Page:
Economy Education

Basics of Supply

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One of the most fundamental relationships in economics is the one between supply and demand. In order to understand the relationship between supply and demand, it is important to understand each element individually. In this article, we will look at the market from the perspectives of producers, focusing on supply.

Supply  

Supply is similar to demand, but instead of looking at consumers and their desires and abilities to purchase goods, supply is controlled by producers. Specifically, supply is defined as the desire of producers to provide a good or service. The supply curve is the graphical representation of supply. It shows supply as a direct relationship between the price of an item and the quantity supplied of that item.

The Supply Curve

Law of Supply

Just as the Law of Demand can be used in understanding why the demand curve is downward sloping, the Law of Supply explains the upward sloping nature of the supply curve. Simply put, the Law of Supply explains that as the price of a good or service rises, the quantity of a good or service will rise as well. The Law of Supply makes sense when better understood from the perspective of a producer. As prices increase, producers are eager to maximize their profits, so they provide a greater amount of goods or services in question.

Quantity Supplied

When the price of an item increases, the quantity supplied of that item will increase. Similarly, if the price of an item, the quantity supplied of that item will decrease. However, just because the price of an item changes, it does not mean that the supply of that item will also change.  

Quantity Supplied is not the same as Supply

Changes in Supply

Supply itself can also increase and decrease, but not as the result of a change in price. These changes in supply occur as the result of one of the determinants of supply. An increase in supply is shown by a rightward shift of the supply curve, while a decrease in supply is depicted by a leftward shift.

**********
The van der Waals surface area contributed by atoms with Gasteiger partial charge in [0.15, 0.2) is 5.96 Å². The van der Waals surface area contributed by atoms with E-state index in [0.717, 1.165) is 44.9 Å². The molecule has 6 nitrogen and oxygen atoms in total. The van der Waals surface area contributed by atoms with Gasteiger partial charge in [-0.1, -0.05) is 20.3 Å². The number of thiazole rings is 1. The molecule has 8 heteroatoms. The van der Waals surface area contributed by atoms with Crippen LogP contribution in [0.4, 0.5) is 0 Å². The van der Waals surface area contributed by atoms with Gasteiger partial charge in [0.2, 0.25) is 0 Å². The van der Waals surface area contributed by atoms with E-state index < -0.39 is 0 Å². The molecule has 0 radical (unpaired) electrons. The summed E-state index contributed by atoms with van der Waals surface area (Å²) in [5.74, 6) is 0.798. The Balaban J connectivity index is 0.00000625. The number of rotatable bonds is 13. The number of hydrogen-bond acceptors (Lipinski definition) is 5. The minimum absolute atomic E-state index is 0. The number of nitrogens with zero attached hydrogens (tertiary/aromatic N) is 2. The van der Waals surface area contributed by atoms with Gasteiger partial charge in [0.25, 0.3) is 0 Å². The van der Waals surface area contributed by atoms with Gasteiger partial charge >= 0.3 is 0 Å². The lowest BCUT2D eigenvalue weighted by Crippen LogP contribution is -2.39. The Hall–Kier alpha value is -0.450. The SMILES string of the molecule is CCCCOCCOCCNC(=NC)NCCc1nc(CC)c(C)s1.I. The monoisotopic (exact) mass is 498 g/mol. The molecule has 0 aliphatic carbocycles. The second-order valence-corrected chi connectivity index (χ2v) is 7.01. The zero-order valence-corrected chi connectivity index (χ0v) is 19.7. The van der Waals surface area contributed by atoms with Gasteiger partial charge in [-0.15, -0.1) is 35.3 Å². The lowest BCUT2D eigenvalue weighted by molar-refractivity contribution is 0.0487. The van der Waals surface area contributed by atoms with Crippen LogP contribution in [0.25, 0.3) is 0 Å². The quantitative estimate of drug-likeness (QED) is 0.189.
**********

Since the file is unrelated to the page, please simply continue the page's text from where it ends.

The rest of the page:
Changes in Supply refer to a shift of the supply curve

Determinants of Supply

Determinants of supply are the factors that can cause the supply for a good or service to change. Such determinants include changes in production costs, the number of sellers, technology, or future expectations.

Production Costs

There are a number of factors that can impact production costs, both positively and negatively. Such production costs include the costs of raw materials or other items used in the production of the final good or service, i.e. input prices, wages, taxes, and government-controlled rules and regulations. If these costs increase, it will be more costly for a firm to produce final goods, so supply decreases. Likewise, if costs decrease, producers will be able to make more final products than before, and supply will decrease.

Technology

Changes in technology always affect supply positively, making for a more efficient production process. Such technological advances can span a range of developments, including everything from the invention of a new pesticide to improve harvest yield to improved systems of business management. Rarely, however, are practices adopted in which technological progress is reversed. Thus, changes in technology will usually cause an increase in supply.

Future Expectations

Changes in future expectations of producers can have complicated effects on supply, depending on whether those supplying the product are the sellers or manufacturers of the products. Simply put, when producers believe that they can sell their products for higher prices in the future, they will withhold their inventory. In the present, this results in a decrease in supply. The opposite occurs when suppliers expect that prices will drop.

Number of Sellers

If the number of sellers in a market increases, so will the supply. Likewise, when the quantity of producers decreases, supply does as well.

Other determinants include the prices of related or joint goods and services. These can impact supply both positively and negatively.

Conclusion

Supply is the level at which producers want to provide a good or service at varying price levels. The Law of Supply helps illustrate the direct relationship between price and quantity supplied. Additionally, the determinants of supply can be used to explain shifts in demand.

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